It’s not really an issue because in fact by working with tracks in this way you are doing what the authoring software (Maya for example) is doing under its hood, meaning you are actually going to stay closer to the real animation.It'll work fine for basic types like vectors and euler angles but not as well for types with less separable components such as quaternions and matrices (and they also have to stay normalised).

In Maya, for example, you have an X, Y, and Z rotation. 3 tracks.

These 3 components can be any values each.

As mentioned near the end of the workflow, if you need a rotation matrix or a quaternion, you generate them from these 3 values (since these are the native 3 values of the authoring software it is guaranteed you have some method to convert these values into matrices or quaternions or whatever else you want to use) as a post-processing step after the animations are finished.

It is more efficient for at least 2 reasons (using a matrix as an example but it applies mostly to quaternions as well):

- Because the rotation is broken into 3 tracks you don’t update components of the rotation that are not actually being animated. A track that works on full matrices has to update rotation, scale, and translation all together if just one component anywhere changes.
- A track working on full-sized matrices must interpolate from matrix to matrix (same for quaternions). In the case of matrices this means decomposing, interpolating scale (vector), rotation (quaternion), and translation (vector) separately, and recomposing the matrix. In the case of quaternions interpolation is a fairly complex function call with a branch for small angles. In both cases it is easier to simply rebuild the primitive (matrix or quaternion) after doing basic linear scalar interpolation.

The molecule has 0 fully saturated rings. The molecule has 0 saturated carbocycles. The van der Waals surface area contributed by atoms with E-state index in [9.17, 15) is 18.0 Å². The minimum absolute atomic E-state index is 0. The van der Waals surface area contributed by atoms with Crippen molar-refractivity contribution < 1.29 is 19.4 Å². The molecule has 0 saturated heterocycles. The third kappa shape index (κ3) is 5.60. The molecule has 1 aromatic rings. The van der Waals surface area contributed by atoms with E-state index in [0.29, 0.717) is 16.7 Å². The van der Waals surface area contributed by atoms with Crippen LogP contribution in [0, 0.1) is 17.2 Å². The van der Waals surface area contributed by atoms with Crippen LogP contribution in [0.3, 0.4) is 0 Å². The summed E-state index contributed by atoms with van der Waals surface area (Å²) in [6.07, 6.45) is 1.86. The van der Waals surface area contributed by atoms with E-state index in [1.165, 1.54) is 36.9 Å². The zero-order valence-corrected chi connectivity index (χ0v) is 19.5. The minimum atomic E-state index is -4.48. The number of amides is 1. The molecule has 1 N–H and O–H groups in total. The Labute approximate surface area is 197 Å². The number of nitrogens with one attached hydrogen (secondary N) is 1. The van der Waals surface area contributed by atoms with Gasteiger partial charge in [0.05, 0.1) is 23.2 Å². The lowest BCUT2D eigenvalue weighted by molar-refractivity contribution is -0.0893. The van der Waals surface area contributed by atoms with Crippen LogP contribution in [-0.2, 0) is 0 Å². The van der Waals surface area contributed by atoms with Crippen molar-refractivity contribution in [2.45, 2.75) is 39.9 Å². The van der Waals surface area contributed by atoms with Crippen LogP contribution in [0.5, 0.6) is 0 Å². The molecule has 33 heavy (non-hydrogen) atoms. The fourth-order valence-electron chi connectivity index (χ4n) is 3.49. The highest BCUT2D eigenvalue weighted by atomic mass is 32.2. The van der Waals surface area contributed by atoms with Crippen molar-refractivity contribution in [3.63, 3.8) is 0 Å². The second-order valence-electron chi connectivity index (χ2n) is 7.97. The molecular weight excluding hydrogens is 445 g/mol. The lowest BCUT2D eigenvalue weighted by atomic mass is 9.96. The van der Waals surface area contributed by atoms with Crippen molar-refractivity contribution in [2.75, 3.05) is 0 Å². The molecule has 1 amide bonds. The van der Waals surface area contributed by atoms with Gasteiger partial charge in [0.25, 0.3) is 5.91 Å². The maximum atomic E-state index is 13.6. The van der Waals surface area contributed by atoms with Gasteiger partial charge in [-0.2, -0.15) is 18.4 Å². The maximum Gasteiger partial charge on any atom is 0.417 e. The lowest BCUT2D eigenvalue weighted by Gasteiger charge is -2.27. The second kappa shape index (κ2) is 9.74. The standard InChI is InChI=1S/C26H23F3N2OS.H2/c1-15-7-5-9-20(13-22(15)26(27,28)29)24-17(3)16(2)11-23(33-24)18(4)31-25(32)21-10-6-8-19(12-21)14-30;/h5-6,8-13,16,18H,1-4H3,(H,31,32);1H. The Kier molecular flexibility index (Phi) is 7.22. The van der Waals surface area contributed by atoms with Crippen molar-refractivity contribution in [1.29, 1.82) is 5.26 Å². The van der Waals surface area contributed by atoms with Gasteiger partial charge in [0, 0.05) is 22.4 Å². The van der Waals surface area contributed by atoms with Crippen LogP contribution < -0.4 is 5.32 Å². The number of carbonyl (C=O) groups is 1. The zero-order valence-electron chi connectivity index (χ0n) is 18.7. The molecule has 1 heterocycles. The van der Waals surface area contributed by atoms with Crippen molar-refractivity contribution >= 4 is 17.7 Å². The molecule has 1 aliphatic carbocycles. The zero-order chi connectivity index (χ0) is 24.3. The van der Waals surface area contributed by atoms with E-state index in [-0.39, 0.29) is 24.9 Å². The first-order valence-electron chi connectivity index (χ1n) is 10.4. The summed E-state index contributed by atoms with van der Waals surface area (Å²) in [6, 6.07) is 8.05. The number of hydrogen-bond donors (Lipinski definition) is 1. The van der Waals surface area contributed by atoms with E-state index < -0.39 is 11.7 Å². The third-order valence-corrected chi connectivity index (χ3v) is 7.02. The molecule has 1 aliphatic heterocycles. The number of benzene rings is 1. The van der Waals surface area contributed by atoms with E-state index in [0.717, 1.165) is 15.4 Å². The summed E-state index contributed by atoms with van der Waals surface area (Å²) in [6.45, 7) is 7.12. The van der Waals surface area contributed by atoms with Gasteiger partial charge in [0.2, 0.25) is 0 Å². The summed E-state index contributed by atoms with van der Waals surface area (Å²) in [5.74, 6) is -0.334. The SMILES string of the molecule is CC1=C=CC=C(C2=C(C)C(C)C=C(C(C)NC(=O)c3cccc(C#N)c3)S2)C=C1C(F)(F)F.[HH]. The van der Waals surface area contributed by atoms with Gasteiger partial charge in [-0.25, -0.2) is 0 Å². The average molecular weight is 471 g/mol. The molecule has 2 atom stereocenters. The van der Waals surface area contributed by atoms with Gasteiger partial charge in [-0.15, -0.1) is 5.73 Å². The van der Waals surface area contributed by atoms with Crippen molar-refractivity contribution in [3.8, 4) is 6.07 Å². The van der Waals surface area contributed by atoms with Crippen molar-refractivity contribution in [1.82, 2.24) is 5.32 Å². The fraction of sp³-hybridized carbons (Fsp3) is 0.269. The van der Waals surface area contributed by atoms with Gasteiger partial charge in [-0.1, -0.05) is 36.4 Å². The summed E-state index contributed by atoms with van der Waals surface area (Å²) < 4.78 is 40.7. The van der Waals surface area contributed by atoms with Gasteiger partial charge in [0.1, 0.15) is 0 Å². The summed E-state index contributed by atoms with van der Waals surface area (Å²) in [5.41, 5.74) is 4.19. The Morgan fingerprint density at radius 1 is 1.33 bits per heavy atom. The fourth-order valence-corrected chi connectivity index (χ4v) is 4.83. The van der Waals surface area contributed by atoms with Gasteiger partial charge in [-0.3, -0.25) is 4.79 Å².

As I mentioned our joints have XYZ translations, XYZ scales, and XYZ rotations, each stored separately (they could be 3 vectors or 9 floats; if using vectors, a

**Track**will simply attach directly to the .x, .y, or .z of any given vector, modifying only one component at a time) and the rotational part of the matrix is made by rotating around the axis in XYZ order (first the X axis, then the Y, then the Z).

To construct a rotation matrix around the XYZ axes is as follows:

CMatrix4x4Base<_tType, _tVector3Type, _tVector4Type> & LSE_FCALL MatrixRotationXZY( _tType _tX, _tType _tY, _tType _tZ ) { LSREAL fS1, fC1; CMathLib::SinCos( static_cast<LSREAL>(_tX), fS1, fC1 ); LSREAL fS2, fC2; CMathLib::SinCos( static_cast<LSREAL>(_tY), fS2, fC2 ); LSREAL fS3, fC3; CMathLib::SinCos( static_cast<LSREAL>(_tZ), fS3, fC3 ); _11 = fC1 * fC3; _12 = fS1 * fS3 + fC1 * fC3 * fS2; _13 = fC3 * fS1 * fS2 - fC1 * fS3; _14 = _tType( 0.0 ); _21 = -fS2; _22 = fC1 * fC2; _23 = fC2 * fS1; _24 = _tType( 0.0 ); _31 = fC2 * fS3; _32 = fC1 * fS2 * fS3 - fC3 * fS1; _33 = fC1 * fC3 + fS1 * fS2 * fS3; _34 = _tType( 0.0 ); // Zero the position. _41 = _tType( 0.0 ); _42 = _tType( 0.0 ); _43 = _tType( 0.0 ); _44 = _tType( 1.0 ); return (*this); }In Maya you have animated only the Rotation.X from 0 to 360.

So only a single track is updating for the entire joint.

So the entire workload is as follows:

- Update 1 track, interpolating a single float value.
- In post-processing after animation is finished updating, reconstruct matrix as shown below.
float fRotX = DEG_TO_RAD( ROT.x ); // Can be optimized so that the tracks do this conversion only when they update values so that non-modified values are already in radians. float fRotY = DEG_TO_RAD( ROT.y ); float fRotZ = DEG_TO_RAD( ROT.z ); float fS1, fC1; CMathLib::SinCos( fRotX, fS1, fC1 ); // Calculates sin and cos in 1 instruction. float fS2, fC2; CMathLib::SinCos( fRotY, fS2, fC2 ); float fS3, fC3; CMathLib::SinCos( fRotY, fS3, fC3 ); _11 = (fC1 * fC3) * SCALE.x; _12 = (fS1 * fS3 + fC1 * fC3 * fS2) * SCALE.x; _13 = (fC3 * fS1 * fS2 - fC1 * fS3) * SCALE.x; _14 = 0.0f; _21 = -fS2 * SCALE.y; _22 = (fC1 * fC2) * SCALE.y; _23 = (fC2 * fS1) * SCALE.y; _24 = 0.0f; _31 = (fC2 * fS3) * SCALE.z; _32 = (fC1 * fS2 * fS3 - fC3 * fS1) * SCALE.z; _33 = (fC1 * fC3 + fS1 * fS2 * fS3) * SCALE.z; _34 = 0.0f; _41 = TRANS.x; _42 = TRANS.y; _43 = TRANS.z; _44 = 1.0f;

In the end, it’s simply more efficient and it has no drawbacks related to more complex types such as matrices or quaternions. These are rebuilt as the last step of the flow.

L. Spiro

**Edited by L. Spiro, 18 March 2014 - 12:22 PM.**